The following letters were received by the Tyerman Family during February and March 1916, when they lost two brothers, Fred and William, in the trench fighting in the Ypres Salient between Hill 60 and Sanctuary Wood. I have transcribed the letters in full because no editing could possibly enhance their eloquence, or the story they tell. I have, however, annotated certain passages where I feel that further explanation would be useful.
The first letter was written by Fred, the day before he was killed:
Feby 26th 1916
Just to let you know that I and Will are still alright, hoping by the time you receive this that you are very much better. John Willie has got nicely out of this lot and has been sent down to the Base, so you can tell Ann Lizzie to address his letters to No.17 Base Camp B.E.F. We have got your P.C. and parcel alright, and thanks very much for it. We are in the trenches at present but we are having a decent time and very quiet. We have had a little snow but not much and we are not taking any harm up to the present. I suppose you will have heard by now about the Northallerton fellows going down *, but still we have to be thankful that we are still here. The Officer who I was servant to when I was at home there got wounded but has since died of wounds **. My word it is hard lines when all the best ones are taken from you. Captain Stead *** also got wounded but his was not serious. He is down at the base now but we are expecting him back any time. Well Mother I must close now so no more at present.
With best love from Will and Fred. XXXXXXXXXXXXXXXXX
* This is probably a reference to an incident which took place on 14th February 1916 at Hill 60 when the Germans blew a mine under the 4th Yorkshire's trenches, killing Sgt. A. W. Martin, from Northallerton and wounding several others.
** Lt. Anthony Reginald Welsh, Died of Wounds on 19th February 1916 and buried in Boulougne Eastern Cemetery.
*** Capt. N.W. Stead, author of the final letter in this series. It is believed that Capt. Stead survived the War.
Dear Mother, Sister, and Brother,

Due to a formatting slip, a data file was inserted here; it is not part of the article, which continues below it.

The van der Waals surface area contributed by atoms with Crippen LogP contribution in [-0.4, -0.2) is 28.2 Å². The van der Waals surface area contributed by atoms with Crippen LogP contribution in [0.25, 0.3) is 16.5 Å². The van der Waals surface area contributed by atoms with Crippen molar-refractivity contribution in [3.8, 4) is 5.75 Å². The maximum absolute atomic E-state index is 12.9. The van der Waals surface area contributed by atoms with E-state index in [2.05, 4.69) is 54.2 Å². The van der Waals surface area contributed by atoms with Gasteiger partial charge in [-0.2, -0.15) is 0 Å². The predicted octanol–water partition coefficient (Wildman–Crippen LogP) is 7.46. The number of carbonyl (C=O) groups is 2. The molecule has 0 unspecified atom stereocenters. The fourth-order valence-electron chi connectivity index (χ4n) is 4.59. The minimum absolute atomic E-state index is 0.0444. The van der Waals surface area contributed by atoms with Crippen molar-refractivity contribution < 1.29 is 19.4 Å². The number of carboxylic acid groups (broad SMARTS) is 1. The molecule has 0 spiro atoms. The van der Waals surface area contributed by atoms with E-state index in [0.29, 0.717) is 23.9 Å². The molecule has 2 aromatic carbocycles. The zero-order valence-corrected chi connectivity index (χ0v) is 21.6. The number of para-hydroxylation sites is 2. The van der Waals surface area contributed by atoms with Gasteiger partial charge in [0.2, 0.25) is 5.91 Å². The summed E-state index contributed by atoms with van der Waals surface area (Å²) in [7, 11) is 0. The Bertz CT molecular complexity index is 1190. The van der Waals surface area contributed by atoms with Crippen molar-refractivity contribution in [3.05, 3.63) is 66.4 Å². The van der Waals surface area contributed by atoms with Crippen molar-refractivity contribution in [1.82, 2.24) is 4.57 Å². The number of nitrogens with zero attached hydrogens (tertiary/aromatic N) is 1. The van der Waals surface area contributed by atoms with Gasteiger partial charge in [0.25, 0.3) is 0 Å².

It is with sad regret that I break the news to you all of the death of your dear son. Well Mother it's sad but do try and forget it. I know how much you will all feel it, but do your best to get over the sad bereavement. Well I will now try and tell you how it happened. He was doing the Officer's breakfast, as you know it was his daily work, and a shell came over and killed him instantly. He had no pain dear Mother. Just before that he had been round to see me along with all my Brompton chums. He looked as well as ever and had a bit of joking with us.
It seems likely that this was a first draft of his letter because it is not signed and he wrote again later in the day:
Dear Mother, Sisters, and Brother,
It is with a heart nearly broken that I write these few lines home to you to tell you of the sad news of poor Fred being killed on Sunday, the 27th about 10.30 in the morning. Mother, I hardly know how to tell you of the dreadful news, but I guess ere you receive these words you will have heard all about it. Poor Mick, I saw him not half an hour before he was killed, as he had been on an errand for something and he called and had a little chat to E. Dunn and I, and he was only joking about the way he had escaped the whiz bangs* a little while ago. I nearly went over myself when a Corporal came into our traverse and said poor Tyerman had got killed. I went down at once to see him, but, poor lad, it was all over with him. I went and saw the Officers and they told me he did not suffer more than 4 minutes as he was so badly hurt.
Well, Mother, I don't know how you will receive the news, but look to the ONE ABOVE who will always help those in need. Mother, BE BRAVE, also all at home look forward to meet in that beautiful land above. You have no idea how I feel, but the Lord is helping me in my great trouble. We had only been in the firing line about 6 hours when it happened. He did look well, with a nice smile on his face, and he is buried just a little way behind the firing line.
Well Mother, I cannot tell you more, as I am nearly done up and my eyes are nearly closed, but be brave and ask the Lord to help you.
Hoping you will write back by return with news from home. Well will write more tomorrow telling you all.
I remain, Your broken-hearted Son
P.S. GOD guard and protect all at home, spare thou me to see my loved ones again, but in the midst of life we are in death. We never know when we are called up to meet our maker. I have no idea where John Willie is just now, but he is better off than us that are in the line.
* "Whizz Bang" was the soldier's common name for German field artillery shells which gave very little warning of their arrival. The soldiers heard a short "Whizzing" sound followed quickly by the "Bang" of their arrival, hence the name.